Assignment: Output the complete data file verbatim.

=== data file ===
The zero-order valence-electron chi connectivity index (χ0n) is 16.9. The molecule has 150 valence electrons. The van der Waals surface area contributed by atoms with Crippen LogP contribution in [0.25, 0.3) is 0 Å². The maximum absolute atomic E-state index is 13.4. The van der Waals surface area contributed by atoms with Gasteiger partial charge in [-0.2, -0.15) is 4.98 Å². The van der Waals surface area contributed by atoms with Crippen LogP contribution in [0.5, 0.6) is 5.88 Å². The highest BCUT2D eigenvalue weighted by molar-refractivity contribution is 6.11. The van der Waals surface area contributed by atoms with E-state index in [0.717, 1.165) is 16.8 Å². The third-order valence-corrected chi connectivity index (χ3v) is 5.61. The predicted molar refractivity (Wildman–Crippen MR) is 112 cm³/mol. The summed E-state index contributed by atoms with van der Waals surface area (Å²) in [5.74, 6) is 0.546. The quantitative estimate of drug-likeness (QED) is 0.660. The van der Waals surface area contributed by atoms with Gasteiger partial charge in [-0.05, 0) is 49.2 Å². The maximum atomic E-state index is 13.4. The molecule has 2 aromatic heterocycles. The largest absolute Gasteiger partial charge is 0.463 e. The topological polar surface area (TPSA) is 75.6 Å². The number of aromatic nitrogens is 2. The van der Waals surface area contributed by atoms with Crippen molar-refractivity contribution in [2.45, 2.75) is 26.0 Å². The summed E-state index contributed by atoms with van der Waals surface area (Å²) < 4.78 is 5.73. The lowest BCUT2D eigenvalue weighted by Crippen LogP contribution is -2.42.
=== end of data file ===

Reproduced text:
The zero-order valence-electron chi connectivity index (χ0n) is 16.9. The molecule has 150 valence electrons. The van der Waals surface area contributed by atoms with Crippen LogP contribution in [0.25, 0.3) is 0 Å². The maximum absolute atomic E-state index is 13.4. The van der Waals surface area contributed by atoms with Gasteiger partial charge in [-0.2, -0.15) is 4.98 Å². The van der Waals surface area contributed by atoms with Crippen LogP contribution in [0.5, 0.6) is 5.88 Å². The highest BCUT2D eigenvalue weighted by molar-refractivity contribution is 6.11. The van der Waals surface area contributed by atoms with E-state index in [0.717, 1.165) is 16.8 Å². The third-order valence-corrected chi connectivity index (χ3v) is 5.61. The predicted molar refractivity (Wildman–Crippen MR) is 112 cm³/mol. The summed E-state index contributed by atoms with van der Waals surface area (Å²) in [5.74, 6) is 0.546. The quantitative estimate of drug-likeness (QED) is 0.660. The van der Waals surface area contributed by atoms with Gasteiger partial charge in [-0.05, 0) is 49.2 Å². The maximum atomic E-state index is 13.4. The molecule has 2 aromatic heterocycles. The largest absolute Gasteiger partial charge is 0.463 e. The topological polar surface area (TPSA) is 75.6 Å². The number of aromatic nitrogens is 2. The van der Waals surface area contributed by atoms with Crippen molar-refractivity contribution in [2.45, 2.75) is 26.0 Å². The summed E-state index contributed by atoms with van der Waals surface area (Å²) < 4.78 is 5.73. The lowest BCUT2D eigenvalue weighted by Crippen LogP contribution is -2.42.